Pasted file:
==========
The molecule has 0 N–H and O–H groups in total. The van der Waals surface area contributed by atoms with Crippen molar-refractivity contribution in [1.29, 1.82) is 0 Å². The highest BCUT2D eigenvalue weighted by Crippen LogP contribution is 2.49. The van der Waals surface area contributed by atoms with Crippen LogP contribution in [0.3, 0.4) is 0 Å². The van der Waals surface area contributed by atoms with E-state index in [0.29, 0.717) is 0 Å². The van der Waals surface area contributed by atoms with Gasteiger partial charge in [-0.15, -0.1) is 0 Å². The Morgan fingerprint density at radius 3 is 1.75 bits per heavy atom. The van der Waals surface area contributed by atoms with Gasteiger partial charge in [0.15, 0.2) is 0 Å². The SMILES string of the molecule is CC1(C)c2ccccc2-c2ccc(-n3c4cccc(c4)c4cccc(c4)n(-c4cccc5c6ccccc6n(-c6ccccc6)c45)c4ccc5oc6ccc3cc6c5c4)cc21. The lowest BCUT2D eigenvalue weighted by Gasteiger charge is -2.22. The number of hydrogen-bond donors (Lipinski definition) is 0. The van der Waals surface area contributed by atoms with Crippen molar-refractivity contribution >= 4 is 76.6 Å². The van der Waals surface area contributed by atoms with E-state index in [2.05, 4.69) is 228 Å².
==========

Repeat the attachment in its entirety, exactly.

The molecule has 0 N–H and O–H groups in total. The van der Waals surface area contributed by atoms with Crippen molar-refractivity contribution in [1.29, 1.82) is 0 Å². The highest BCUT2D eigenvalue weighted by Crippen LogP contribution is 2.49. The van der Waals surface area contributed by atoms with Crippen LogP contribution in [0.3, 0.4) is 0 Å². The van der Waals surface area contributed by atoms with E-state index in [0.29, 0.717) is 0 Å². The van der Waals surface area contributed by atoms with Gasteiger partial charge in [-0.15, -0.1) is 0 Å². The Morgan fingerprint density at radius 3 is 1.75 bits per heavy atom. The van der Waals surface area contributed by atoms with Gasteiger partial charge in [0.15, 0.2) is 0 Å². The SMILES string of the molecule is CC1(C)c2ccccc2-c2ccc(-n3c4cccc(c4)c4cccc(c4)n(-c4cccc5c6ccccc6n(-c6ccccc6)c45)c4ccc5oc6ccc3cc6c5c4)cc21. The lowest BCUT2D eigenvalue weighted by Gasteiger charge is -2.22. The number of hydrogen-bond donors (Lipinski definition) is 0. The van der Waals surface area contributed by atoms with Crippen molar-refractivity contribution >= 4 is 76.6 Å². The van der Waals surface area contributed by atoms with E-state index in [2.05, 4.69) is 228 Å².